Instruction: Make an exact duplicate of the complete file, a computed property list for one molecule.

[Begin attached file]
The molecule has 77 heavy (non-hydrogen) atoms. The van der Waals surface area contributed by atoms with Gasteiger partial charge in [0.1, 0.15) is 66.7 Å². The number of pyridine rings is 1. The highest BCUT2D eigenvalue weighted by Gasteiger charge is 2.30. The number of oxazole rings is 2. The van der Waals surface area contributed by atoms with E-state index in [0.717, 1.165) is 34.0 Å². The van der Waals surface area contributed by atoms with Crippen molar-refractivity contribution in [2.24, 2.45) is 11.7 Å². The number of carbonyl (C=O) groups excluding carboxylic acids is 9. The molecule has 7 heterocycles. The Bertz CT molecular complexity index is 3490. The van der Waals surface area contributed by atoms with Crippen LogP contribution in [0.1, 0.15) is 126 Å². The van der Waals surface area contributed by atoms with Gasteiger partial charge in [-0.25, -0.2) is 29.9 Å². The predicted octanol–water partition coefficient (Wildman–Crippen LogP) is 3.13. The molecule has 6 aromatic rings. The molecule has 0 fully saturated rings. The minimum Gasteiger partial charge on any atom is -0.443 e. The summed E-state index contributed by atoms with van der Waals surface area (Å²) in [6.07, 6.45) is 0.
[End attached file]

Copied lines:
The molecule has 77 heavy (non-hydrogen) atoms. The van der Waals surface area contributed by atoms with Gasteiger partial charge in [0.1, 0.15) is 66.7 Å². The number of pyridine rings is 1. The highest BCUT2D eigenvalue weighted by Gasteiger charge is 2.30. The number of oxazole rings is 2. The van der Waals surface area contributed by atoms with E-state index in [0.717, 1.165) is 34.0 Å². The van der Waals surface area contributed by atoms with Crippen molar-refractivity contribution in [2.24, 2.45) is 11.7 Å². The number of carbonyl (C=O) groups excluding carboxylic acids is 9. The molecule has 7 heterocycles. The Bertz CT molecular complexity index is 3490. The van der Waals surface area contributed by atoms with Crippen LogP contribution in [0.1, 0.15) is 126 Å². The van der Waals surface area contributed by atoms with Gasteiger partial charge in [-0.25, -0.2) is 29.9 Å². The predicted octanol–water partition coefficient (Wildman–Crippen LogP) is 3.13. The molecule has 6 aromatic rings. The molecule has 0 fully saturated rings. The minimum Gasteiger partial charge on any atom is -0.443 e. The summed E-state index contributed by atoms with van der Waals surface area (Å²) in [6.07, 6.45) is 0.